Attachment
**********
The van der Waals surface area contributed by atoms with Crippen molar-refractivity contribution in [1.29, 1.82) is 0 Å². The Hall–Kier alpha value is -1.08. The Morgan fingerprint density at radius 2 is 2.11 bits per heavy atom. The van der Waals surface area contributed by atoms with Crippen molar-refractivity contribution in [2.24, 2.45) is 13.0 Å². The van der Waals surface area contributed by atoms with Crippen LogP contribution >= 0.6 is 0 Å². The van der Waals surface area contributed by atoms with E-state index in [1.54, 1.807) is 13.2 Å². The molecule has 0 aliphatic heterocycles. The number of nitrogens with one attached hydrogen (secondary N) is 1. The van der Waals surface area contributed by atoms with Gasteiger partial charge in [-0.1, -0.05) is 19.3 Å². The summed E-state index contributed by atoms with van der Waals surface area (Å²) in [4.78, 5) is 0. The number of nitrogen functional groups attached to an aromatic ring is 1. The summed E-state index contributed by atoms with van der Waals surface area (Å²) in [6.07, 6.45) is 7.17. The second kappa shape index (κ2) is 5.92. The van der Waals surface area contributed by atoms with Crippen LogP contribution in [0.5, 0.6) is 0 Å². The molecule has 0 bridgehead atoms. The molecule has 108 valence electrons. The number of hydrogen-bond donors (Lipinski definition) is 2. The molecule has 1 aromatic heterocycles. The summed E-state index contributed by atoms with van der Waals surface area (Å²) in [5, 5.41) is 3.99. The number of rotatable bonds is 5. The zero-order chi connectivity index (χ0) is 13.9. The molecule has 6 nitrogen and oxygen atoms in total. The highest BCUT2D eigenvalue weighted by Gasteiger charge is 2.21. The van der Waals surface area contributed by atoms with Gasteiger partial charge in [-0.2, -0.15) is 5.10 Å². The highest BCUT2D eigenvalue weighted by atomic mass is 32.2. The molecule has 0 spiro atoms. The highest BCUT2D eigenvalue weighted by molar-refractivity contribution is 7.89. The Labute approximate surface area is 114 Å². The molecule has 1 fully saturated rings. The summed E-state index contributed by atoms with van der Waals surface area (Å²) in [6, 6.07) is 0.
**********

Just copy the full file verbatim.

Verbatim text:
The van der Waals surface area contributed by atoms with Crippen molar-refractivity contribution in [1.29, 1.82) is 0 Å². The Hall–Kier alpha value is -1.08. The Morgan fingerprint density at radius 2 is 2.11 bits per heavy atom. The van der Waals surface area contributed by atoms with Crippen molar-refractivity contribution in [2.24, 2.45) is 13.0 Å². The van der Waals surface area contributed by atoms with Crippen LogP contribution >= 0.6 is 0 Å². The van der Waals surface area contributed by atoms with E-state index in [1.54, 1.807) is 13.2 Å². The molecule has 0 aliphatic heterocycles. The number of nitrogens with one attached hydrogen (secondary N) is 1. The van der Waals surface area contributed by atoms with Gasteiger partial charge in [-0.1, -0.05) is 19.3 Å². The summed E-state index contributed by atoms with van der Waals surface area (Å²) in [4.78, 5) is 0. The number of nitrogen functional groups attached to an aromatic ring is 1. The summed E-state index contributed by atoms with van der Waals surface area (Å²) in [6.07, 6.45) is 7.17. The second kappa shape index (κ2) is 5.92. The van der Waals surface area contributed by atoms with Crippen LogP contribution in [0.5, 0.6) is 0 Å². The molecule has 0 bridgehead atoms. The molecule has 108 valence electrons. The number of hydrogen-bond donors (Lipinski definition) is 2. The molecule has 1 aromatic heterocycles. The summed E-state index contributed by atoms with van der Waals surface area (Å²) in [5, 5.41) is 3.99. The number of rotatable bonds is 5. The zero-order chi connectivity index (χ0) is 13.9. The molecule has 6 nitrogen and oxygen atoms in total. The highest BCUT2D eigenvalue weighted by Gasteiger charge is 2.21. The van der Waals surface area contributed by atoms with Gasteiger partial charge in [-0.2, -0.15) is 5.10 Å². The highest BCUT2D eigenvalue weighted by atomic mass is 32.2. The molecule has 0 spiro atoms. The highest BCUT2D eigenvalue weighted by molar-refractivity contribution is 7.89. The Labute approximate surface area is 114 Å². The molecule has 1 fully saturated rings. The summed E-state index contributed by atoms with van der Waals surface area (Å²) in [6, 6.07) is 0.